Article contributed by Shangkarananda s/o Kanan, Member, Bar Council Task Force on Independent Police Complaints and Misconduct Commission (“IPCMC”) and Police Accountability; and photos by Jul Indra Tofan, Administrative Assistant, Bar Council
On 2 Mar 2018 (Friday), approximately 75 people attended this highly driven forum. The crowd was in the company of a distinguished panel that consisted of:
(1) Mah Weng Kwai, Commissioner of Human Rights Commission of Malaysia (“SUHAKAM”);
(2) Sevan Doraisamy, Executive Director of Suara Rakyat Malaysia (“SUARAM”);
(3) Ivy Josiah, Secretary–General of Society for the Promotion of Human Rights Malaysia (“PROHAM”); and
(4) M Visvanathan, Founder of Eliminating Deaths and Abuse in Custody Together (“EDICT”).
The moderator was M Ramachelvam, Co–Chairperson of the Bar Council Task Force on Independent Police Complaints and Misconduct Commission ("IPCMC") and Police Accountability. Other notable attendees were Tan Sri Razali b Ismail (Chairman of SUHAKAM), Cynthia Gabriel (Founding Director of the Centre to Combat Corruption and Cronyism ("C4")), media reporters, members of non–governmental organisations ("NGOs"), representatives from embassies, and the public. Polis Diraja Malaysia ("PDRM") had been sent invitations, but no one was present to speak on behalf of that institution.
The event kicked off at 3:20 pm with a speech by Roger Chan Weng Keng, Secretary of the Malaysian Bar. He pointed out that only a day ago, the present Government announced the creation of the National Human Rights Action Plan ("NHRAP"). He also made the observation that no deaths in custody had taken place this year up to the date of the forum.
The next speaker was Kuthubul Zaman Bukhari, Co–Chairperson of the Bar Council Task Force on IPCMC and Police Accountability, who gave a brief history leading to the call for setting up the IPCMC. He invited the listeners to consider the challenges faced especially in relation to high crime rate, public perception on corruption, abuse of power, and non–compliance by PDRM. These in return bring about a domino effect which becomes a generally accepted wrong that is carried on by the next generation of the police. Then there becomes this "blue wall of silence" when this "culture" of disregard for human rights, life and liberty is looked the other way.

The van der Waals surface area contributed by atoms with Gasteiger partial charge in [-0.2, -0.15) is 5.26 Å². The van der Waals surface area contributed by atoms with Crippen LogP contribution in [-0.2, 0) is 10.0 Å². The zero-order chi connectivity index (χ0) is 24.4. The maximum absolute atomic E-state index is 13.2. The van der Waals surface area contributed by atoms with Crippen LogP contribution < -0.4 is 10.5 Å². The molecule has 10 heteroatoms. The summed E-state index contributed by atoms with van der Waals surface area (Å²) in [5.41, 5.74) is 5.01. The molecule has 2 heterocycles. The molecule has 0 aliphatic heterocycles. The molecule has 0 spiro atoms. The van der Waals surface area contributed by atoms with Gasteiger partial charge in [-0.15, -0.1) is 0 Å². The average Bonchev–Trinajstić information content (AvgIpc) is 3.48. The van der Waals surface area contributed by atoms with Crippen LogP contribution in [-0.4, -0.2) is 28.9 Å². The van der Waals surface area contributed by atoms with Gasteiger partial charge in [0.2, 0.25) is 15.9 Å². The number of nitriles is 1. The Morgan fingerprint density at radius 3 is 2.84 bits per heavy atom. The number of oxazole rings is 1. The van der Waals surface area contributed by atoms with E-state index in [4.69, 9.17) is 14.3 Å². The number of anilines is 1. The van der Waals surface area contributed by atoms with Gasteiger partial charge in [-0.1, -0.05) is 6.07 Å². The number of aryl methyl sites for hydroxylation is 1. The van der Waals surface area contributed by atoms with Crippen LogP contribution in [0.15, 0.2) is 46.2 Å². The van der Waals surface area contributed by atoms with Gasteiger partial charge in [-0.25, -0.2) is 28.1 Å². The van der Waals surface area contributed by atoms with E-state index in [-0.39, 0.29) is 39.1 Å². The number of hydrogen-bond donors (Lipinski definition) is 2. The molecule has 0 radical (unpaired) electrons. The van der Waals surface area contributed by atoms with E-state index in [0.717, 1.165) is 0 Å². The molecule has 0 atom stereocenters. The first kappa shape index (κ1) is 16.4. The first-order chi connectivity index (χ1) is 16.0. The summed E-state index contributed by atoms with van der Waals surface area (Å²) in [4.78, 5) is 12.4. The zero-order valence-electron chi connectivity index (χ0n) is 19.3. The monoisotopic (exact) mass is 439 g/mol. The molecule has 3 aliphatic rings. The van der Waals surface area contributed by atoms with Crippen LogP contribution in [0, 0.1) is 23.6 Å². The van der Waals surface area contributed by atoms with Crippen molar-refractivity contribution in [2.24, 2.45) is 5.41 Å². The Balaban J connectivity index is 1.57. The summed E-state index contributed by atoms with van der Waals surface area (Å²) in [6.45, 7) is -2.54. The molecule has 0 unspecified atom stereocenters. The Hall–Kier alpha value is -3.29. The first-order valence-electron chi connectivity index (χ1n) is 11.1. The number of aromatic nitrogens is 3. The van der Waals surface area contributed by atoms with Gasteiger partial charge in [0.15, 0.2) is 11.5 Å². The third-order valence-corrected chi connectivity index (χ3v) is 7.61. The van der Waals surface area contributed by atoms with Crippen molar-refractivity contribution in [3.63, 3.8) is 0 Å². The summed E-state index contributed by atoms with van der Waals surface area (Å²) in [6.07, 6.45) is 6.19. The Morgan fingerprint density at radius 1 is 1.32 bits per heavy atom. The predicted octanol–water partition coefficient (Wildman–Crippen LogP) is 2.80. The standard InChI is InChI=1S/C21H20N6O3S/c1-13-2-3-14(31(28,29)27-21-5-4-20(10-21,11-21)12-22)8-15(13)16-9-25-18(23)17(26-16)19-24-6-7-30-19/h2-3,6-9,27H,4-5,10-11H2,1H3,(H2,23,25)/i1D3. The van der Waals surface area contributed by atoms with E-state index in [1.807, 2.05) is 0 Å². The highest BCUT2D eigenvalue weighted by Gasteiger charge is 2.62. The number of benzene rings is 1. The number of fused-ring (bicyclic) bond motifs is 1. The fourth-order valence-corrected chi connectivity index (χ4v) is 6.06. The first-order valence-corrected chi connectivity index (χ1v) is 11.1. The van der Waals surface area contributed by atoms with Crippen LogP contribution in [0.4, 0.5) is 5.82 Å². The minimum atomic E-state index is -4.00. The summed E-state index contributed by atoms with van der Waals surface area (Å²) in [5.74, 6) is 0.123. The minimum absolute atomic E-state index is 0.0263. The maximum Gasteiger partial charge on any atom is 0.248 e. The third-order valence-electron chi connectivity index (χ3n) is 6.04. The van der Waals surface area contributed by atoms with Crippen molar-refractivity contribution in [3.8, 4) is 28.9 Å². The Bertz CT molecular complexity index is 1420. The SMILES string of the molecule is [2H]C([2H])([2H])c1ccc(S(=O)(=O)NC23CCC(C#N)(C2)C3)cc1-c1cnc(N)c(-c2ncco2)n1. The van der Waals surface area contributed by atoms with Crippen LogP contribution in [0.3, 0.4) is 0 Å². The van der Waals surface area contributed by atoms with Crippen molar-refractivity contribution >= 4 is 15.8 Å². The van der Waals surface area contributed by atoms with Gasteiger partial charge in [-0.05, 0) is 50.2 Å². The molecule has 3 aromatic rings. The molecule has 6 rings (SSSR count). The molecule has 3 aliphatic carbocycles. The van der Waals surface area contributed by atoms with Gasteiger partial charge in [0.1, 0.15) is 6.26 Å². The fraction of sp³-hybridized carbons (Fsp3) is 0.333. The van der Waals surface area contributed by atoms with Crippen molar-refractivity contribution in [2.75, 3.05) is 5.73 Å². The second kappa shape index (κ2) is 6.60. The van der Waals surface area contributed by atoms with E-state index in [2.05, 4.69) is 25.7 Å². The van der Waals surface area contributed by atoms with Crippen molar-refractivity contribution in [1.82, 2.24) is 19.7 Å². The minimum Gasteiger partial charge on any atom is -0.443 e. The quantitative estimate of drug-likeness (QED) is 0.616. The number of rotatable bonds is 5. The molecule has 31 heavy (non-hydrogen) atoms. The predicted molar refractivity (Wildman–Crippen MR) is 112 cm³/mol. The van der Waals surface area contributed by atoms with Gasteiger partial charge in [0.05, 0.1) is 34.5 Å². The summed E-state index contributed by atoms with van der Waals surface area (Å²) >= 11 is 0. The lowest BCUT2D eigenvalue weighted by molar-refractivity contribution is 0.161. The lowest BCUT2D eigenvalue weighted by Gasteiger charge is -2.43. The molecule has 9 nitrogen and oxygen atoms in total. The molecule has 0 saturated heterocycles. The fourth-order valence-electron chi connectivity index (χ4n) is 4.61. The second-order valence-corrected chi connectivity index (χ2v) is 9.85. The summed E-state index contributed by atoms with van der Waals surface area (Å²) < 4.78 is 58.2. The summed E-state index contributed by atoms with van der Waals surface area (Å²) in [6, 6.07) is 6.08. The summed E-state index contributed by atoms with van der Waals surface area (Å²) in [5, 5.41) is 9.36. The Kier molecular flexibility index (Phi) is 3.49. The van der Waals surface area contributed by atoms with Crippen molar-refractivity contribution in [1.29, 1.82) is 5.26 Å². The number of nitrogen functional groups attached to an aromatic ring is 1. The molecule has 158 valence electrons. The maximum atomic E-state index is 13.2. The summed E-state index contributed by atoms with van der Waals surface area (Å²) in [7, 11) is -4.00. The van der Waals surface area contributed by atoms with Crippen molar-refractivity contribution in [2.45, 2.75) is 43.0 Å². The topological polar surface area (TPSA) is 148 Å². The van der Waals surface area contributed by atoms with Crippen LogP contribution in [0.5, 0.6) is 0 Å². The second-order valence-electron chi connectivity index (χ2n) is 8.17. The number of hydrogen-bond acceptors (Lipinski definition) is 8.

The next speaker was Tan Sri Razali b Ismail. His speech tackled issues with regard to enhancing public confidence in the police force, accountable policing, and policing in the public interest. The role of the Enforcement Agency Integrity Commission ("EAIC") was also discussed. He also expressed that the use of technology was vital in the future of enhancing police accountability. He then made the case that the true change from PDRM must come from within which would include better resources and coordination. He made it clear that it must never be an "us–vs–them" mentality.
At 4:00 pm, a slide show compiled by Sivaraj Retinasekharan, member of the Bar Council Task Force on IPCMC and Police Accountability, was presented. This slide show contained graphic pictures of cadavers after post–mortem examinations. Important statistics, newspaper reports and post–mortem findings were shown. Under Section 334 of the Criminal Procedure Code, any deaths in custody must undergo an inquiry. However, in many instances these deaths were concluded as "accidental".